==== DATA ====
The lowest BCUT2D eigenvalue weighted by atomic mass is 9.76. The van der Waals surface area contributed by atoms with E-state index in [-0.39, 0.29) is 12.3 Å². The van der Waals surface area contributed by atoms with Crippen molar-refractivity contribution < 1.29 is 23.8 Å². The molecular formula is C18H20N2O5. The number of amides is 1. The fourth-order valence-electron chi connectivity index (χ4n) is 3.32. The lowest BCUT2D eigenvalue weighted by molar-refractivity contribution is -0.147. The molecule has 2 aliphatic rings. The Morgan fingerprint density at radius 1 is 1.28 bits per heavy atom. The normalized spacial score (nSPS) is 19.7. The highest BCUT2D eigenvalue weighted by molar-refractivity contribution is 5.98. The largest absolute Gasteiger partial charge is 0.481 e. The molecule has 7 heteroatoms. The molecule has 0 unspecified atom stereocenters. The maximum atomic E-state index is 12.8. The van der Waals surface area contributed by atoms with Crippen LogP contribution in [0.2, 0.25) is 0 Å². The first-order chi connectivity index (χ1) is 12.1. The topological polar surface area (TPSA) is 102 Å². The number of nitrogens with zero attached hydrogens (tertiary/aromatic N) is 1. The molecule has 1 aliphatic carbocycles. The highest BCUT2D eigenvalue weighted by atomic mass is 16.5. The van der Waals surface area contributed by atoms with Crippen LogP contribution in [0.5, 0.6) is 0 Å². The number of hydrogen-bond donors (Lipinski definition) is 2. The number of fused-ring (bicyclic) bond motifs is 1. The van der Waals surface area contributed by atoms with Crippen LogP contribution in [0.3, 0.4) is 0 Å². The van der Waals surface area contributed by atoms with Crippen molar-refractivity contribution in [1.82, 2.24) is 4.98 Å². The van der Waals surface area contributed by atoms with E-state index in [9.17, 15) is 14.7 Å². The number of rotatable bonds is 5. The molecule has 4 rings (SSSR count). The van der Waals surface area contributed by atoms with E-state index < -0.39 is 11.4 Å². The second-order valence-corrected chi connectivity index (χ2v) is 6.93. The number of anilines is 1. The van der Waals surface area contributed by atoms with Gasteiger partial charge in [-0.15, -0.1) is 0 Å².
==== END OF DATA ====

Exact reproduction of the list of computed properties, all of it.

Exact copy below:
The lowest BCUT2D eigenvalue weighted by atomic mass is 9.76. The van der Waals surface area contributed by atoms with E-state index in [-0.39, 0.29) is 12.3 Å². The van der Waals surface area contributed by atoms with Crippen molar-refractivity contribution < 1.29 is 23.8 Å². The molecular formula is C18H20N2O5. The number of amides is 1. The fourth-order valence-electron chi connectivity index (χ4n) is 3.32. The lowest BCUT2D eigenvalue weighted by molar-refractivity contribution is -0.147. The molecule has 2 aliphatic rings. The Morgan fingerprint density at radius 1 is 1.28 bits per heavy atom. The normalized spacial score (nSPS) is 19.7. The highest BCUT2D eigenvalue weighted by molar-refractivity contribution is 5.98. The largest absolute Gasteiger partial charge is 0.481 e. The molecule has 7 heteroatoms. The molecule has 0 unspecified atom stereocenters. The maximum atomic E-state index is 12.8. The van der Waals surface area contributed by atoms with Crippen LogP contribution in [0.2, 0.25) is 0 Å². The first-order chi connectivity index (χ1) is 12.1. The topological polar surface area (TPSA) is 102 Å². The number of nitrogens with zero attached hydrogens (tertiary/aromatic N) is 1. The molecule has 1 aliphatic carbocycles. The highest BCUT2D eigenvalue weighted by atomic mass is 16.5. The van der Waals surface area contributed by atoms with Crippen LogP contribution in [0.5, 0.6) is 0 Å². The number of hydrogen-bond donors (Lipinski definition) is 2. The number of fused-ring (bicyclic) bond motifs is 1. The van der Waals surface area contributed by atoms with Crippen LogP contribution in [0.3, 0.4) is 0 Å². The van der Waals surface area contributed by atoms with Crippen molar-refractivity contribution in [1.82, 2.24) is 4.98 Å². The van der Waals surface area contributed by atoms with E-state index in [9.17, 15) is 14.7 Å². The number of rotatable bonds is 5. The molecule has 4 rings (SSSR count). The van der Waals surface area contributed by atoms with E-state index < -0.39 is 11.4 Å². The second-order valence-corrected chi connectivity index (χ2v) is 6.93. The number of anilines is 1. The van der Waals surface area contributed by atoms with Gasteiger partial charge in [-0.15, -0.1) is 0 Å².